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Kirkcaldy Museum and Art Gallery

Located on Abbotshall Road in Kirkcaldy, close to the railway station, Kirkcaldy Museum and Art Gallery was constructed on the site of the former Balsusney House, part of an integrated scheme which was to represent the town's memorial to the Great War. The Museum and Art Gallery opened in 1925, built in a plain Classical style and funded by linoleum manufacturer John Nairn in memory of his son who was killed in the war. The work of Perth-based architects Heiton and McKay, this long two-storey building is now B-listed. The words "Museum and Art Gallery" are inscribed above the entrance portico.

Kirkcaldy War Memorial sits in front of the building, which is surrounded by pleasant gardens. Kirkcaldy Library was built three years later as an extension of the Museum and Gallery building in the same style. The entire building underwent a 2.5 million refurbishment 2012-13.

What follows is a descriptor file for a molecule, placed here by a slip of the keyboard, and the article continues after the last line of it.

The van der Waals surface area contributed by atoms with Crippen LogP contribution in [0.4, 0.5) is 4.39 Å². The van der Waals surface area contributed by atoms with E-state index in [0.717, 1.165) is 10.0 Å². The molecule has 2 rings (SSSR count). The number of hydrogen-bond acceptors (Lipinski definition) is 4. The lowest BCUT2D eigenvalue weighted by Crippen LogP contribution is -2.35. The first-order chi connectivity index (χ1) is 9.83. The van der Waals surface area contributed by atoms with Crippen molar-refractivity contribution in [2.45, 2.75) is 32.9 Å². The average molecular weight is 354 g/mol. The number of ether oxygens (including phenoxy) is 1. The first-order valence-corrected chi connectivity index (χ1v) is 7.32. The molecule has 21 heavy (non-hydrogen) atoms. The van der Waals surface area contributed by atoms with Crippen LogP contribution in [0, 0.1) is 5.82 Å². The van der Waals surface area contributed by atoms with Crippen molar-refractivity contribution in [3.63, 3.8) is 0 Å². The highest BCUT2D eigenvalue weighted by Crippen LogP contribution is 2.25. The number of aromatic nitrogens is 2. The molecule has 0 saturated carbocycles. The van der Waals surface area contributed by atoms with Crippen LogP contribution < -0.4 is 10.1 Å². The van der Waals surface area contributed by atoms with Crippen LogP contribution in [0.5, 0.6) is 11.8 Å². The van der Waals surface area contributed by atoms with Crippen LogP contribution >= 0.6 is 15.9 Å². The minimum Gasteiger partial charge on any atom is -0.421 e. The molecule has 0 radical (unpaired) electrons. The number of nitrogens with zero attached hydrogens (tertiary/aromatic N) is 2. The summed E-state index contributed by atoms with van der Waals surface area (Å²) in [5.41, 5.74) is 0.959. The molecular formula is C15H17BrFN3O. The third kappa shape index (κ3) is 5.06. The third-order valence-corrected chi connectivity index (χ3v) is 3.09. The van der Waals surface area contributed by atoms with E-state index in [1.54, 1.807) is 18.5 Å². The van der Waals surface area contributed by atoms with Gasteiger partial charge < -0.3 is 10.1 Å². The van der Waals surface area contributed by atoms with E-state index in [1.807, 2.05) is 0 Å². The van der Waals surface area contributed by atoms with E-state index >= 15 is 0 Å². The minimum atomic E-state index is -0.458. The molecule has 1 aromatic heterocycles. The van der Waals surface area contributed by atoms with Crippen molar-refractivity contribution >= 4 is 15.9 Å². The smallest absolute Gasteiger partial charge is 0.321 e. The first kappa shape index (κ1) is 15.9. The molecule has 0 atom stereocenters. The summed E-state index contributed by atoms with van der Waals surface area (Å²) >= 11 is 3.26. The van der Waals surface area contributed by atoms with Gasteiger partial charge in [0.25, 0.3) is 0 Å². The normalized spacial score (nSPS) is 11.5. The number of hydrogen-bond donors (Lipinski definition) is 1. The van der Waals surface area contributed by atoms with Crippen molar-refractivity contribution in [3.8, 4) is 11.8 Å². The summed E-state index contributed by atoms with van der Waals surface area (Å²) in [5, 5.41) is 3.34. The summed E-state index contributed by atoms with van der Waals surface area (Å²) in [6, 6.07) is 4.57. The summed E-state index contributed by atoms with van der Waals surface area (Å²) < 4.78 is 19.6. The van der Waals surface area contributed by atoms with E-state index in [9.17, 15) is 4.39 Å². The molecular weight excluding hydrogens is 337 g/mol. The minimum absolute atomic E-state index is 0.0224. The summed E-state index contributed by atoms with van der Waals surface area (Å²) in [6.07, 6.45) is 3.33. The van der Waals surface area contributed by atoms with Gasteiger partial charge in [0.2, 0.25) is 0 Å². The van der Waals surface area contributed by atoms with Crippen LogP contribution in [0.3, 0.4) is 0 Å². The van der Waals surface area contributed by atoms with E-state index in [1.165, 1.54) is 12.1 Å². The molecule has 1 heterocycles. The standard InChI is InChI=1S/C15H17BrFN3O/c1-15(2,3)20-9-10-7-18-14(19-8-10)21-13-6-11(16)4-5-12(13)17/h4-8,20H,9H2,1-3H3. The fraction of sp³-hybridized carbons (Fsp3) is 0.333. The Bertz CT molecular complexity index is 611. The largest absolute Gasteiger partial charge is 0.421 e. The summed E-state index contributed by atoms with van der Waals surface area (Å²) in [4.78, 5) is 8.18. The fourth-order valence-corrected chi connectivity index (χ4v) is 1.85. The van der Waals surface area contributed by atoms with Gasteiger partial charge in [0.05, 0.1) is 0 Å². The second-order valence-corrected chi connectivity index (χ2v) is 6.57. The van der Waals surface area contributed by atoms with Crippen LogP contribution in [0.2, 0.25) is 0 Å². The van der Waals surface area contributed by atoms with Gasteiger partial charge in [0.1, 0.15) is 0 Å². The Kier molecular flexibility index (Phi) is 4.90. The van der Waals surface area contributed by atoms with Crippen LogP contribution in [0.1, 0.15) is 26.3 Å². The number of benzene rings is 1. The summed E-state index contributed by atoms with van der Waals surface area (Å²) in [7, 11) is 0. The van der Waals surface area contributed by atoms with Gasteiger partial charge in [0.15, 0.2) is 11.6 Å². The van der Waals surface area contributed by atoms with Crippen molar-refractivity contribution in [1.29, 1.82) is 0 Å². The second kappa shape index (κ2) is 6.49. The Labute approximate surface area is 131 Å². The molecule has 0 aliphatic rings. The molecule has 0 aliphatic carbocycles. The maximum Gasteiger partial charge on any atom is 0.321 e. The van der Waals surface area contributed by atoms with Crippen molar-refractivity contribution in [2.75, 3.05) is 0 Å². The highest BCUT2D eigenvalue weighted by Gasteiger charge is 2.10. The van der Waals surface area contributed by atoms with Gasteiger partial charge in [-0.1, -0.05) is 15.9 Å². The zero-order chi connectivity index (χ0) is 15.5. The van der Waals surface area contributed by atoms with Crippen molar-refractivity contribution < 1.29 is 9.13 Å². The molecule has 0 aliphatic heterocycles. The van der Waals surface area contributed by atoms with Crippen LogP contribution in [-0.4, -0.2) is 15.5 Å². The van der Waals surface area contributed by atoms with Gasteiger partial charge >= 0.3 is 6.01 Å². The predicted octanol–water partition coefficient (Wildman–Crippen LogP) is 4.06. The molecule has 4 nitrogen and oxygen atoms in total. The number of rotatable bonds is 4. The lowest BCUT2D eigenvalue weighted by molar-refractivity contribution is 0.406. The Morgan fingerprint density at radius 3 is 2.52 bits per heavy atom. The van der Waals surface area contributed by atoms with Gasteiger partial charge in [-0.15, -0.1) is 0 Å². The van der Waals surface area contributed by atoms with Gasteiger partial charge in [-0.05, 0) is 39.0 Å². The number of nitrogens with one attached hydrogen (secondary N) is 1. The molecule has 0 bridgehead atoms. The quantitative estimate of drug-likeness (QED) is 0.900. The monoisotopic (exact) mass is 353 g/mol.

Inside, there is an extensive and award-winning permanent local history exhibition on the ground floor and a changing programme of temporary exhibitions. Static and interactive displays draw attention to the industries, events and personalities notable within Kirkcaldy. However, best-known is the fine art collection, which is of national importance. There are significant collections of the works of William McTaggart (1835 - 1910) and Samuel Peploe (1871 - 1935), the best outside the National Gallery of Scotland, together with a significant number of works by the Glasgow Boys. This collection owes much to John Waldegrave Blyth (1873 - 1962), another local industrialist, who lent paintings from his own collection and also served as first Chairman of Trustees and Honorary Curator of the Gallery for 36 years. On his death, the Gallery bought a large number of these paintings, which are shown today in the Blyth Room. As part of the 2013 refurbishment, the gallery was modified to make it more appealing particularly to the younger generation, with the fine paintings displayed alongside interactive exhibits.


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